Devo Magix: Know Your Basics

09 Nov

This is an argument in favor of making up your own stuff.

When you surf around on the Internet, there are a lot of questions about spells. There are also a lot of prefab spells out there as well. And for a large portion of the pagan/witchy community, there are a lot of people who use pre-made spells as the bread and butter of their practice.

I think that this is okay for the beginner (possibly), but that at some point or another, you have to really break free from prefab stuff. At some point or another, you need to look at prefab spells, or any magix work you’ve done, and really figure out what is going on, what is making the magix tick.

Let me use an example.

Let’s say that learning magix is like learning a new language (which, it sorta is). There are many ways to learn a new language, and one of the most popular methods is the phrase book. You know- the books that are nothing more than “Hi, my name is ___.” “How are you?” “May I please have that?” “Where is the bathroom?” It has lots of phrases that you can memorize- but it doesn’t discuss grammar, tense, or any of the parts of the creation of the sentence.

So let’s say you use this book to learn these phrases- what is going to happen when you interact with your first local? Yes, you might get past the “Hello my name is”, but what if they say something that wasn’t in your phrase book?

You’re going to bomb.

And that’s how it goes with magix. You only use pre-made spells, you only learn magix via a “phrasebook”, and that works for a while… But what happens the one time that something goes wrong (let’s say you have some weird hobgoblins knocking on your door). What then? If you’re just using a magical “phrasebook”- how will you know what words, spices, etc. to put in where to create what you need? And what if your “phrasebook” is unavailable? How will you keep yourself protected?

Or what happens if you’ve got a prefab spell that you wish to use. Let’s say it involves a river, and a strict timeline, and you go to the one place you can think of with a river- except the road is closed, barring your path.

What now?

You can’t get to the river. Time is running out, and your phrasebook doesn’t give you any other options for when the road to the river is closed. What do you do?

And this, my friends, is why we need to know our building blocks.

In order to really be successful with magix, we need to try and move beyond the basics of prefab cookbook styled spell workings. We need to be unafraid and jump into the hot mess that is magix and not be concerned with our hands getting dirty. This is why we should try new things, write stuff down, experiment, fail, succeed. Because only through trial and error will you really figure out what works for you. Only through working with each magical concept and ingredient will you really understand how the spells come together to create the magix. This is also why you will not see many (if any) pre-fab magix on here- because I believe in giving you the building blocks, so that you can make your own awesome magix.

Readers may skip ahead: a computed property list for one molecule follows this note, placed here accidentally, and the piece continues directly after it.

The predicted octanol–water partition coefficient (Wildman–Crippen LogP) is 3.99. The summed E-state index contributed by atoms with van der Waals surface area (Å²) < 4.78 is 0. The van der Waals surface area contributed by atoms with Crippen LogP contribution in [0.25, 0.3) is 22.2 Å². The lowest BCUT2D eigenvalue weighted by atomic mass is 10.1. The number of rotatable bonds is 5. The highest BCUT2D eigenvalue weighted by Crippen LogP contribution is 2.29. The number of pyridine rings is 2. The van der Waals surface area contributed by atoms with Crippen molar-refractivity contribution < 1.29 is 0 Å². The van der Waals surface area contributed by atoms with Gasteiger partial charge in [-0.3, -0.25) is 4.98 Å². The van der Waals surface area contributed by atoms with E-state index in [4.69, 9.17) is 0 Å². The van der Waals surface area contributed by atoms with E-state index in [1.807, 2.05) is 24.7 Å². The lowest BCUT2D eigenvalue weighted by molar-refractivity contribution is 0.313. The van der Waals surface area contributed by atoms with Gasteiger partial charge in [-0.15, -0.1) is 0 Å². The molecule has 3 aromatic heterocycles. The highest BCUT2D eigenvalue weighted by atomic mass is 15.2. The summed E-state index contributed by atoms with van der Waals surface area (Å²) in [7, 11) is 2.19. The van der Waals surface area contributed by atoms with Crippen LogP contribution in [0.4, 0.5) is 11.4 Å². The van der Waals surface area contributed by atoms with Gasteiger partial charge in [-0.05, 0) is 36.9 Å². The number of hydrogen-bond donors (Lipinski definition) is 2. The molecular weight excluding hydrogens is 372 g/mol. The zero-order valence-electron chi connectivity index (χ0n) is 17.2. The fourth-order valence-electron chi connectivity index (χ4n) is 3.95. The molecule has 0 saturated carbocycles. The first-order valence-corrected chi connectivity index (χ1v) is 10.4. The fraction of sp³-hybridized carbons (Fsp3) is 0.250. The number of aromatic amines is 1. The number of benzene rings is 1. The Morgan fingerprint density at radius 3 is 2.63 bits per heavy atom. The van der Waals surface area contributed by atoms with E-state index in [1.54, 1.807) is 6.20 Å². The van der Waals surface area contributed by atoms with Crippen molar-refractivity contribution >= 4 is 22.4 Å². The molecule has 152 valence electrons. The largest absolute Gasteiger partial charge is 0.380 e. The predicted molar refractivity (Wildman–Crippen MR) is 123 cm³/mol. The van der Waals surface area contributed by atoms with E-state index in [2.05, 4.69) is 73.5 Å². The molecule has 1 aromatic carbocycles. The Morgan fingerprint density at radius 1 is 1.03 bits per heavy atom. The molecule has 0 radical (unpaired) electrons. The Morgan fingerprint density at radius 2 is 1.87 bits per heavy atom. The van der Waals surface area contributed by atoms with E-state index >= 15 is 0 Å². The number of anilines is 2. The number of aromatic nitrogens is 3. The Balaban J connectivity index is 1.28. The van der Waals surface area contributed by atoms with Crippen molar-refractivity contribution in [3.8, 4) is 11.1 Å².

Because only by knowing your building blocks would you being to decide that if the road to the river is closed, you find another source of moving water, such as a large fountain.

Only by knowing your building blocks will your magix become unstoppable.


Posted by on November 9, 2012 in Devo Magix Series, Rambles


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6 responses to “Devo Magix: Know Your Basics

  1. ladyimbrium

    November 9, 2012 at 11:26 am

    Absolute truth.

  2. Soli

    November 9, 2012 at 12:05 pm

    oh timing, how lovely you are.

  3. Aubs Tea

    November 9, 2012 at 6:33 pm

    Reblogged this on Mystical Bewilderment.

  4. kallistaqbhwt

    November 10, 2012 at 5:19 am

    Loved reading this!
    I always try and tell people who ask me for spells and such to learn their correspondences, get acquainted with their local flora (SO much can be found locally without the need to spend!), learn a bit on astrological timings and moon phases, etc. The thing is even if a spell has worked for one, it may not work for another, even if the guidelines and ingredients were thoroughly respected. I’ve seen it happen. There’s really nothing like working up your own spell or ritual, not to mention the very effort of thinking it over and gathering supplies and such infuses it with energy and intent.
    I’m going to back link on Twitter, your post needs to be read by a LOT of people! 🙂

  5. odeliaivy

    November 10, 2012 at 8:16 pm

    I’ve tended to look at spell books like cook books. Once the basics are understood, you can figure out how to make a cake from scratch. I do like to read spell books and cook books when I can because I do not understand all of the basics from so many different angles until I study the ingredients and how they interact with others and under different circumstances. It’s time consuming and ongoing learning so I keep the books on the shelf handy. Also like with new recipes, following a set one precisely does not ensure an ideal result, but can be useful in learning.

    Enjoyed this post!

  6. thefirstdark

    November 12, 2012 at 11:23 am

    Reblogged this on The Darkness in the Light.


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